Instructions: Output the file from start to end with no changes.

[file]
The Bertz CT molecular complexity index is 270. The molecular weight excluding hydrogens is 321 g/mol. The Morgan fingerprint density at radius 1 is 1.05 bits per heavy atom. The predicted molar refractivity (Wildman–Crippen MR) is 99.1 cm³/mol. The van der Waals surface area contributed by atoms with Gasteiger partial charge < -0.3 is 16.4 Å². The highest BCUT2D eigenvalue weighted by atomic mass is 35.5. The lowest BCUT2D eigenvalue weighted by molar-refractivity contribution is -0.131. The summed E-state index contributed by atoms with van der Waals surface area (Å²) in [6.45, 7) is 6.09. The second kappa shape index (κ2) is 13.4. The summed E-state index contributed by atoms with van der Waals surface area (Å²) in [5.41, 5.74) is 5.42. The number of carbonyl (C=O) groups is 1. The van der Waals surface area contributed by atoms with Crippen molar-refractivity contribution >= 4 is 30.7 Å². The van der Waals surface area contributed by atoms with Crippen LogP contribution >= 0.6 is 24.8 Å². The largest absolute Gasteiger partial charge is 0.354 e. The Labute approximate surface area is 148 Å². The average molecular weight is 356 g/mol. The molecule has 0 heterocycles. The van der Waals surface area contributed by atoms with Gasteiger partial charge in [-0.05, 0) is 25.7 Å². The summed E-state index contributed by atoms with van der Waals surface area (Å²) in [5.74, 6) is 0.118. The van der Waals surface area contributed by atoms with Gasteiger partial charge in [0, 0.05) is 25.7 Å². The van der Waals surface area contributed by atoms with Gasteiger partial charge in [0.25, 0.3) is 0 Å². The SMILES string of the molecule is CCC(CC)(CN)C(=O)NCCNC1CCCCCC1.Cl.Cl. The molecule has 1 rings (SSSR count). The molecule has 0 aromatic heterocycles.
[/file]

The Bertz CT molecular complexity index is 270. The molecular weight excluding hydrogens is 321 g/mol. The Morgan fingerprint density at radius 1 is 1.05 bits per heavy atom. The predicted molar refractivity (Wildman–Crippen MR) is 99.1 cm³/mol. The van der Waals surface area contributed by atoms with Gasteiger partial charge < -0.3 is 16.4 Å². The highest BCUT2D eigenvalue weighted by atomic mass is 35.5. The lowest BCUT2D eigenvalue weighted by molar-refractivity contribution is -0.131. The summed E-state index contributed by atoms with van der Waals surface area (Å²) in [6.45, 7) is 6.09. The second kappa shape index (κ2) is 13.4. The summed E-state index contributed by atoms with van der Waals surface area (Å²) in [5.41, 5.74) is 5.42. The number of carbonyl (C=O) groups is 1. The van der Waals surface area contributed by atoms with Crippen molar-refractivity contribution >= 4 is 30.7 Å². The van der Waals surface area contributed by atoms with Crippen LogP contribution >= 0.6 is 24.8 Å². The largest absolute Gasteiger partial charge is 0.354 e. The Labute approximate surface area is 148 Å². The average molecular weight is 356 g/mol. The molecule has 0 heterocycles. The van der Waals surface area contributed by atoms with Gasteiger partial charge in [-0.05, 0) is 25.7 Å². The summed E-state index contributed by atoms with van der Waals surface area (Å²) in [5.74, 6) is 0.118. The van der Waals surface area contributed by atoms with Gasteiger partial charge in [0, 0.05) is 25.7 Å². The van der Waals surface area contributed by atoms with Gasteiger partial charge in [0.25, 0.3) is 0 Å². The SMILES string of the molecule is CCC(CC)(CN)C(=O)NCCNC1CCCCCC1.Cl.Cl. The molecule has 1 rings (SSSR count). The molecule has 0 aromatic heterocycles.